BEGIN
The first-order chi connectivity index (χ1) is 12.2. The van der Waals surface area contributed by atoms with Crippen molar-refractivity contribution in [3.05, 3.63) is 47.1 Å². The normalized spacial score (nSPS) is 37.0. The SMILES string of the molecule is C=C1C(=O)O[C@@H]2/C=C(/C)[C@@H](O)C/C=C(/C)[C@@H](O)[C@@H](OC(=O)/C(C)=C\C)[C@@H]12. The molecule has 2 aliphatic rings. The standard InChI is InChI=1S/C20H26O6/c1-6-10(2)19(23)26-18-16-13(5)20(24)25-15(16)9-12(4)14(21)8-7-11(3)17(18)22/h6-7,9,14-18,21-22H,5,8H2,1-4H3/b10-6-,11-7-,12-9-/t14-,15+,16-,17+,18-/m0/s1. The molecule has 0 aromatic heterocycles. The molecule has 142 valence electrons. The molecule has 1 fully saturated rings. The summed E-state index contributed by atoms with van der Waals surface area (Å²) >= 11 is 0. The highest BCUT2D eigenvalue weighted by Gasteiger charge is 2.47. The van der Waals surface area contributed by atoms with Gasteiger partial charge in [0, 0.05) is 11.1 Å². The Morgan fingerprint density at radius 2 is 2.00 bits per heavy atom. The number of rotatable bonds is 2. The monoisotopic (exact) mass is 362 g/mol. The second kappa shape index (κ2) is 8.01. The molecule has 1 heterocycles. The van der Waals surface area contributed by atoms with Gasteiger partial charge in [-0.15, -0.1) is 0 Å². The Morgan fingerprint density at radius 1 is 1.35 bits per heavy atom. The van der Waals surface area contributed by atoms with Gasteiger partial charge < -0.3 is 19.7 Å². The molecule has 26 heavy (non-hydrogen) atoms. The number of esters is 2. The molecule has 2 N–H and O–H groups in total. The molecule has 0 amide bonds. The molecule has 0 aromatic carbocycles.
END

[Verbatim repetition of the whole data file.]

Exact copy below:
The first-order chi connectivity index (χ1) is 12.2. The van der Waals surface area contributed by atoms with Crippen molar-refractivity contribution in [3.05, 3.63) is 47.1 Å². The normalized spacial score (nSPS) is 37.0. The SMILES string of the molecule is C=C1C(=O)O[C@@H]2/C=C(/C)[C@@H](O)C/C=C(/C)[C@@H](O)[C@@H](OC(=O)/C(C)=C\C)[C@@H]12. The molecule has 2 aliphatic rings. The standard InChI is InChI=1S/C20H26O6/c1-6-10(2)19(23)26-18-16-13(5)20(24)25-15(16)9-12(4)14(21)8-7-11(3)17(18)22/h6-7,9,14-18,21-22H,5,8H2,1-4H3/b10-6-,11-7-,12-9-/t14-,15+,16-,17+,18-/m0/s1. The molecule has 0 aromatic heterocycles. The molecule has 142 valence electrons. The molecule has 1 fully saturated rings. The summed E-state index contributed by atoms with van der Waals surface area (Å²) >= 11 is 0. The highest BCUT2D eigenvalue weighted by Gasteiger charge is 2.47. The van der Waals surface area contributed by atoms with Gasteiger partial charge in [0, 0.05) is 11.1 Å². The Morgan fingerprint density at radius 2 is 2.00 bits per heavy atom. The number of rotatable bonds is 2. The monoisotopic (exact) mass is 362 g/mol. The second kappa shape index (κ2) is 8.01. The molecule has 1 heterocycles. The van der Waals surface area contributed by atoms with Gasteiger partial charge in [-0.15, -0.1) is 0 Å². The Morgan fingerprint density at radius 1 is 1.35 bits per heavy atom. The van der Waals surface area contributed by atoms with Gasteiger partial charge < -0.3 is 19.7 Å². The molecule has 26 heavy (non-hydrogen) atoms. The number of esters is 2. The molecule has 2 N–H and O–H groups in total. The molecule has 0 amide bonds. The molecule has 0 aromatic carbocycles.